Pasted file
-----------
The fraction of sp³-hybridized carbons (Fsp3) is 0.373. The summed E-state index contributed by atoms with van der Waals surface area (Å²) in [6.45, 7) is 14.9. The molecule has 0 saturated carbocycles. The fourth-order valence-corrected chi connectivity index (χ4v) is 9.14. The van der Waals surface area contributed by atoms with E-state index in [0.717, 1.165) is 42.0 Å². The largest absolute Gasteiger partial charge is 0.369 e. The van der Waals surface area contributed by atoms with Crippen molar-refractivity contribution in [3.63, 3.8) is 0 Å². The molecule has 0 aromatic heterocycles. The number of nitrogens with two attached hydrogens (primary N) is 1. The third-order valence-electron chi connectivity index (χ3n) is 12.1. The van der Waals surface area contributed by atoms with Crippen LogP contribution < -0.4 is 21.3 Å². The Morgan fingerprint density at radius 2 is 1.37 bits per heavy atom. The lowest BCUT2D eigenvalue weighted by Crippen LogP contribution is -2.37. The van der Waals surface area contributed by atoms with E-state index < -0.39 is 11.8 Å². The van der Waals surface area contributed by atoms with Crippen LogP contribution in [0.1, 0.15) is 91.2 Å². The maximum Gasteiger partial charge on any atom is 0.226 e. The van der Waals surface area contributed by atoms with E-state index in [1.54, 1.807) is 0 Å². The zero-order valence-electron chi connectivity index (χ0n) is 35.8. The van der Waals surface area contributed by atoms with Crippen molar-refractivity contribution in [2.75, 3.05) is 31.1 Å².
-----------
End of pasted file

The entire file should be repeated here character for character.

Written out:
The fraction of sp³-hybridized carbons (Fsp3) is 0.373. The summed E-state index contributed by atoms with van der Waals surface area (Å²) in [6.45, 7) is 14.9. The molecule has 0 saturated carbocycles. The fourth-order valence-corrected chi connectivity index (χ4v) is 9.14. The van der Waals surface area contributed by atoms with E-state index in [0.717, 1.165) is 42.0 Å². The largest absolute Gasteiger partial charge is 0.369 e. The van der Waals surface area contributed by atoms with Crippen molar-refractivity contribution in [3.63, 3.8) is 0 Å². The molecule has 0 aromatic heterocycles. The number of nitrogens with two attached hydrogens (primary N) is 1. The third-order valence-electron chi connectivity index (χ3n) is 12.1. The van der Waals surface area contributed by atoms with Crippen LogP contribution < -0.4 is 21.3 Å². The Morgan fingerprint density at radius 2 is 1.37 bits per heavy atom. The lowest BCUT2D eigenvalue weighted by Crippen LogP contribution is -2.37. The van der Waals surface area contributed by atoms with E-state index < -0.39 is 11.8 Å². The van der Waals surface area contributed by atoms with Crippen LogP contribution in [0.1, 0.15) is 91.2 Å². The maximum Gasteiger partial charge on any atom is 0.226 e. The van der Waals surface area contributed by atoms with E-state index in [1.54, 1.807) is 0 Å². The zero-order valence-electron chi connectivity index (χ0n) is 35.8. The van der Waals surface area contributed by atoms with Crippen molar-refractivity contribution in [2.75, 3.05) is 31.1 Å².